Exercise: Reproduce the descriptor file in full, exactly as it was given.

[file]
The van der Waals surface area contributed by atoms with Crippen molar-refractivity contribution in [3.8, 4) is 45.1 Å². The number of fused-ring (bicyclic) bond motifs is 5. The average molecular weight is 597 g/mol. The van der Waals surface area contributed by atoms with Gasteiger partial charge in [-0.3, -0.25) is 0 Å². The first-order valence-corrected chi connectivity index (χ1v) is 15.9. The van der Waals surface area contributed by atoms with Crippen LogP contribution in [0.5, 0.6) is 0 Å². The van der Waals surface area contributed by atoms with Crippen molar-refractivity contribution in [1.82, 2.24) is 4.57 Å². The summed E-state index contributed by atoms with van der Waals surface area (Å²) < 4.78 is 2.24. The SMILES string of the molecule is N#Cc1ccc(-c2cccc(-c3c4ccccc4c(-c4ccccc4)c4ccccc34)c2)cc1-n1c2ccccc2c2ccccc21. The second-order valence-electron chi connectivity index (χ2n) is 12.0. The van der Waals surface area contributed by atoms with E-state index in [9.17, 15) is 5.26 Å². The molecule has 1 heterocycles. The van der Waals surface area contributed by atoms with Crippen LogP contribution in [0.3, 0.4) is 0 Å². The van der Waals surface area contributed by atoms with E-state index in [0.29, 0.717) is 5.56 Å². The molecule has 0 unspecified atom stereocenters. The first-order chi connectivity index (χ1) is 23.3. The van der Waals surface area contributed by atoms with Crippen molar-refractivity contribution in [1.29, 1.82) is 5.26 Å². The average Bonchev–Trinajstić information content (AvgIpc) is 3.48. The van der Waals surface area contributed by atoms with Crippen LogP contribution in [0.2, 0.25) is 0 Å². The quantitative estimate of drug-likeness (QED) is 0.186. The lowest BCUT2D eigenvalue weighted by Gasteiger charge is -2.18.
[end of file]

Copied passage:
The van der Waals surface area contributed by atoms with Crippen molar-refractivity contribution in [3.8, 4) is 45.1 Å². The number of fused-ring (bicyclic) bond motifs is 5. The average molecular weight is 597 g/mol. The van der Waals surface area contributed by atoms with Gasteiger partial charge in [-0.3, -0.25) is 0 Å². The first-order valence-corrected chi connectivity index (χ1v) is 15.9. The van der Waals surface area contributed by atoms with Crippen LogP contribution in [0.5, 0.6) is 0 Å². The van der Waals surface area contributed by atoms with Crippen molar-refractivity contribution in [1.82, 2.24) is 4.57 Å². The summed E-state index contributed by atoms with van der Waals surface area (Å²) < 4.78 is 2.24. The SMILES string of the molecule is N#Cc1ccc(-c2cccc(-c3c4ccccc4c(-c4ccccc4)c4ccccc34)c2)cc1-n1c2ccccc2c2ccccc21. The second-order valence-electron chi connectivity index (χ2n) is 12.0. The van der Waals surface area contributed by atoms with E-state index in [9.17, 15) is 5.26 Å². The molecule has 1 heterocycles. The van der Waals surface area contributed by atoms with Crippen LogP contribution in [0.3, 0.4) is 0 Å². The van der Waals surface area contributed by atoms with E-state index in [0.29, 0.717) is 5.56 Å². The molecule has 0 unspecified atom stereocenters. The first-order chi connectivity index (χ1) is 23.3. The van der Waals surface area contributed by atoms with Crippen molar-refractivity contribution in [1.29, 1.82) is 5.26 Å². The average Bonchev–Trinajstić information content (AvgIpc) is 3.48. The van der Waals surface area contributed by atoms with Crippen LogP contribution in [0.2, 0.25) is 0 Å². The quantitative estimate of drug-likeness (QED) is 0.186. The lowest BCUT2D eigenvalue weighted by Gasteiger charge is -2.18.